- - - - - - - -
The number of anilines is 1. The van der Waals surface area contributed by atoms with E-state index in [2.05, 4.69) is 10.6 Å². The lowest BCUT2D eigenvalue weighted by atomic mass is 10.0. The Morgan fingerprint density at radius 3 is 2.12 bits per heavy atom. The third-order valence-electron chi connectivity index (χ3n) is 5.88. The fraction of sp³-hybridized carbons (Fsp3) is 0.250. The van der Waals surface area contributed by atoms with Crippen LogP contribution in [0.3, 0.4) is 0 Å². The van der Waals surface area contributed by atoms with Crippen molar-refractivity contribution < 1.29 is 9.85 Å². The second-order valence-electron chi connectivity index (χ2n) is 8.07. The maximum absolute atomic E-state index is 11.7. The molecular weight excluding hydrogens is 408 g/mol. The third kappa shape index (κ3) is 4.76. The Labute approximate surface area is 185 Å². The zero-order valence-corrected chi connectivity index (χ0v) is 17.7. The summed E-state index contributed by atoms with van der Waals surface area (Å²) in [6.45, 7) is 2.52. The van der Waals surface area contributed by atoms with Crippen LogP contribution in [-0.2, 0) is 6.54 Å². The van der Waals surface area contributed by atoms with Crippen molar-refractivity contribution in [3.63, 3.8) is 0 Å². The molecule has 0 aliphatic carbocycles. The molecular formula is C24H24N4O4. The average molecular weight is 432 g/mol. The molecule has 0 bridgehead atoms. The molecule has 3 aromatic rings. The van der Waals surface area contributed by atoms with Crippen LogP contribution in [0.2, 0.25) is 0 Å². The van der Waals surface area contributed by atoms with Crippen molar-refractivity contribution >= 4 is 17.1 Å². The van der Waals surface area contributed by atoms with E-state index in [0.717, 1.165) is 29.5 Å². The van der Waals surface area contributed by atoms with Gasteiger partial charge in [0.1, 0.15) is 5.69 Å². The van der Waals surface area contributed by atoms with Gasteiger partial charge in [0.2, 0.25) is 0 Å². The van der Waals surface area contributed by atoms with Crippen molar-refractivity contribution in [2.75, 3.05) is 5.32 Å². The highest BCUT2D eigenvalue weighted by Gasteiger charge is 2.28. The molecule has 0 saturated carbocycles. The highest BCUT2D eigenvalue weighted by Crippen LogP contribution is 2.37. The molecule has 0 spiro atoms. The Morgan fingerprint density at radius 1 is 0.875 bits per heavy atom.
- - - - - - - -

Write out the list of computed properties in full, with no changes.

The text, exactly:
The number of anilines is 1. The van der Waals surface area contributed by atoms with E-state index in [2.05, 4.69) is 10.6 Å². The lowest BCUT2D eigenvalue weighted by atomic mass is 10.0. The Morgan fingerprint density at radius 3 is 2.12 bits per heavy atom. The third-order valence-electron chi connectivity index (χ3n) is 5.88. The fraction of sp³-hybridized carbons (Fsp3) is 0.250. The van der Waals surface area contributed by atoms with Crippen LogP contribution in [0.3, 0.4) is 0 Å². The van der Waals surface area contributed by atoms with Crippen molar-refractivity contribution < 1.29 is 9.85 Å². The second-order valence-electron chi connectivity index (χ2n) is 8.07. The maximum absolute atomic E-state index is 11.7. The molecular weight excluding hydrogens is 408 g/mol. The third kappa shape index (κ3) is 4.76. The Labute approximate surface area is 185 Å². The zero-order valence-corrected chi connectivity index (χ0v) is 17.7. The summed E-state index contributed by atoms with van der Waals surface area (Å²) in [6.45, 7) is 2.52. The van der Waals surface area contributed by atoms with Crippen LogP contribution in [-0.2, 0) is 6.54 Å². The van der Waals surface area contributed by atoms with Crippen molar-refractivity contribution in [3.63, 3.8) is 0 Å². The molecule has 0 aliphatic carbocycles. The molecular formula is C24H24N4O4. The average molecular weight is 432 g/mol. The molecule has 0 bridgehead atoms. The molecule has 3 aromatic rings. The van der Waals surface area contributed by atoms with Crippen LogP contribution in [0.2, 0.25) is 0 Å². The van der Waals surface area contributed by atoms with Crippen molar-refractivity contribution >= 4 is 17.1 Å². The van der Waals surface area contributed by atoms with E-state index in [0.717, 1.165) is 29.5 Å². The van der Waals surface area contributed by atoms with Gasteiger partial charge in [0.1, 0.15) is 5.69 Å². The van der Waals surface area contributed by atoms with Gasteiger partial charge in [0.2, 0.25) is 0 Å². The van der Waals surface area contributed by atoms with Crippen molar-refractivity contribution in [2.75, 3.05) is 5.32 Å². The highest BCUT2D eigenvalue weighted by Gasteiger charge is 2.28. The molecule has 0 saturated carbocycles. The highest BCUT2D eigenvalue weighted by Crippen LogP contribution is 2.37. The molecule has 0 spiro atoms. The Morgan fingerprint density at radius 1 is 0.875 bits per heavy atom.